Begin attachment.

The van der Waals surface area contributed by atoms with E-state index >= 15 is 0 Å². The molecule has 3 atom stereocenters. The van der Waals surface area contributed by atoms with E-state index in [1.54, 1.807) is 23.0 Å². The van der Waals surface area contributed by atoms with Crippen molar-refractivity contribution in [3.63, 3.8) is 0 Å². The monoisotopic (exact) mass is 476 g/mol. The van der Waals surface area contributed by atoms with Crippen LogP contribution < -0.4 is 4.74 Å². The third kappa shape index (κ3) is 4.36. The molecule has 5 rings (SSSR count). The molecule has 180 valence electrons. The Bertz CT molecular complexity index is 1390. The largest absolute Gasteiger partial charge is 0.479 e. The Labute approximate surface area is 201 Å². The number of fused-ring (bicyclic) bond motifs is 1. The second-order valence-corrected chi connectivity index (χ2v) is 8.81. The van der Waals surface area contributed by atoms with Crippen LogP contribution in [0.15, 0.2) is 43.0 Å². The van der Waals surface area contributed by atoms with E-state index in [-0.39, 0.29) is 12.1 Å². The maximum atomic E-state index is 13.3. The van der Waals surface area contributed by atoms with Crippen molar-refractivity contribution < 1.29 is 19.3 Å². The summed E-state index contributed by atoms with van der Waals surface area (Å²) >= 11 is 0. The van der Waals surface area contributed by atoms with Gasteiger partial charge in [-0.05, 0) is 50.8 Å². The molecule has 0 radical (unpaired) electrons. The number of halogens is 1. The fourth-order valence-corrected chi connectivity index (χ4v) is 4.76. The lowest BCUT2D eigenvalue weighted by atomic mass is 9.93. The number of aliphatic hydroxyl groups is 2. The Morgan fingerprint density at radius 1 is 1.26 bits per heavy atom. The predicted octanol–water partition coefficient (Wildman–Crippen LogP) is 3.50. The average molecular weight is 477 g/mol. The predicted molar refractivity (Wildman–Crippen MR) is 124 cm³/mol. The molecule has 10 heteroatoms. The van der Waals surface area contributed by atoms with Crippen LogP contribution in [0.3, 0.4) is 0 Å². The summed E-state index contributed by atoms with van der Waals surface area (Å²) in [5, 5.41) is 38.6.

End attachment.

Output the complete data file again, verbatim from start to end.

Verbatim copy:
The van der Waals surface area contributed by atoms with E-state index >= 15 is 0 Å². The molecule has 3 atom stereocenters. The van der Waals surface area contributed by atoms with E-state index in [1.54, 1.807) is 23.0 Å². The van der Waals surface area contributed by atoms with Crippen molar-refractivity contribution in [3.63, 3.8) is 0 Å². The monoisotopic (exact) mass is 476 g/mol. The van der Waals surface area contributed by atoms with Crippen LogP contribution < -0.4 is 4.74 Å². The third kappa shape index (κ3) is 4.36. The molecule has 5 rings (SSSR count). The molecule has 180 valence electrons. The Bertz CT molecular complexity index is 1390. The largest absolute Gasteiger partial charge is 0.479 e. The Labute approximate surface area is 201 Å². The number of fused-ring (bicyclic) bond motifs is 1. The second-order valence-corrected chi connectivity index (χ2v) is 8.81. The van der Waals surface area contributed by atoms with Crippen LogP contribution in [0.15, 0.2) is 43.0 Å². The van der Waals surface area contributed by atoms with E-state index in [-0.39, 0.29) is 12.1 Å². The maximum atomic E-state index is 13.3. The van der Waals surface area contributed by atoms with Crippen molar-refractivity contribution < 1.29 is 19.3 Å². The summed E-state index contributed by atoms with van der Waals surface area (Å²) >= 11 is 0. The van der Waals surface area contributed by atoms with Gasteiger partial charge in [-0.05, 0) is 50.8 Å². The molecule has 0 radical (unpaired) electrons. The number of halogens is 1. The fourth-order valence-corrected chi connectivity index (χ4v) is 4.76. The lowest BCUT2D eigenvalue weighted by atomic mass is 9.93. The number of aliphatic hydroxyl groups is 2. The Morgan fingerprint density at radius 1 is 1.26 bits per heavy atom. The predicted octanol–water partition coefficient (Wildman–Crippen LogP) is 3.50. The average molecular weight is 477 g/mol. The predicted molar refractivity (Wildman–Crippen MR) is 124 cm³/mol. The molecule has 10 heteroatoms. The van der Waals surface area contributed by atoms with Crippen LogP contribution in [0.3, 0.4) is 0 Å². The summed E-state index contributed by atoms with van der Waals surface area (Å²) in [5, 5.41) is 38.6.